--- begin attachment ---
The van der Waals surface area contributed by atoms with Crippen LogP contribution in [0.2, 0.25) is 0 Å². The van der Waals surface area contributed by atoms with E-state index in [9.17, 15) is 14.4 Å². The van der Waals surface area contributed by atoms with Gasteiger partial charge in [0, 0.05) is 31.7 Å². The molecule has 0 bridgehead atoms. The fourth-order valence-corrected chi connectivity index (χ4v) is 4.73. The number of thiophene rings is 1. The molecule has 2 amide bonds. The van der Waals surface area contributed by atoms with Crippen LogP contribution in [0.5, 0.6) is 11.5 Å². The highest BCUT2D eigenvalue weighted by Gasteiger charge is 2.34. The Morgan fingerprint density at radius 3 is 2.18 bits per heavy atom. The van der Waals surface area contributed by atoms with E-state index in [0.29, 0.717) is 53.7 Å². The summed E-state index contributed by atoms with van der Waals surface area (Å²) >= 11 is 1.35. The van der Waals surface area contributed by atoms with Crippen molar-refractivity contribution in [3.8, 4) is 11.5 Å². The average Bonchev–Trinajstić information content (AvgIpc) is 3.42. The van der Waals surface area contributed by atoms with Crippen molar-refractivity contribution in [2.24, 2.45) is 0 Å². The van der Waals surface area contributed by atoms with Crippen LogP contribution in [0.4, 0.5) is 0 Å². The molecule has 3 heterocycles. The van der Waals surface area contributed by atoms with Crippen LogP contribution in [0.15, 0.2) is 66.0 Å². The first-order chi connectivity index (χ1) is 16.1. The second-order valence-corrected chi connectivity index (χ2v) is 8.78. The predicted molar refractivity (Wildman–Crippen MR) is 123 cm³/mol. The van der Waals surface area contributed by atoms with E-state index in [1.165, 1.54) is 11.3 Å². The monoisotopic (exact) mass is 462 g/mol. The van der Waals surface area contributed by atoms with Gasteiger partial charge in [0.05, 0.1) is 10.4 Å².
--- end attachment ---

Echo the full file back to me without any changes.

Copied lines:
The van der Waals surface area contributed by atoms with Crippen LogP contribution in [0.2, 0.25) is 0 Å². The van der Waals surface area contributed by atoms with E-state index in [9.17, 15) is 14.4 Å². The van der Waals surface area contributed by atoms with Gasteiger partial charge in [0, 0.05) is 31.7 Å². The molecule has 0 bridgehead atoms. The fourth-order valence-corrected chi connectivity index (χ4v) is 4.73. The number of thiophene rings is 1. The molecule has 2 amide bonds. The van der Waals surface area contributed by atoms with Crippen LogP contribution in [0.5, 0.6) is 11.5 Å². The highest BCUT2D eigenvalue weighted by Gasteiger charge is 2.34. The Morgan fingerprint density at radius 3 is 2.18 bits per heavy atom. The van der Waals surface area contributed by atoms with E-state index in [0.29, 0.717) is 53.7 Å². The summed E-state index contributed by atoms with van der Waals surface area (Å²) >= 11 is 1.35. The van der Waals surface area contributed by atoms with Crippen molar-refractivity contribution in [3.8, 4) is 11.5 Å². The average Bonchev–Trinajstić information content (AvgIpc) is 3.42. The van der Waals surface area contributed by atoms with Crippen molar-refractivity contribution in [2.24, 2.45) is 0 Å². The van der Waals surface area contributed by atoms with Crippen LogP contribution in [0.4, 0.5) is 0 Å². The molecule has 3 heterocycles. The van der Waals surface area contributed by atoms with Crippen LogP contribution in [0.15, 0.2) is 66.0 Å². The first-order chi connectivity index (χ1) is 16.1. The second-order valence-corrected chi connectivity index (χ2v) is 8.78. The predicted molar refractivity (Wildman–Crippen MR) is 123 cm³/mol. The van der Waals surface area contributed by atoms with E-state index in [1.165, 1.54) is 11.3 Å². The monoisotopic (exact) mass is 462 g/mol. The van der Waals surface area contributed by atoms with Gasteiger partial charge in [0.05, 0.1) is 10.4 Å².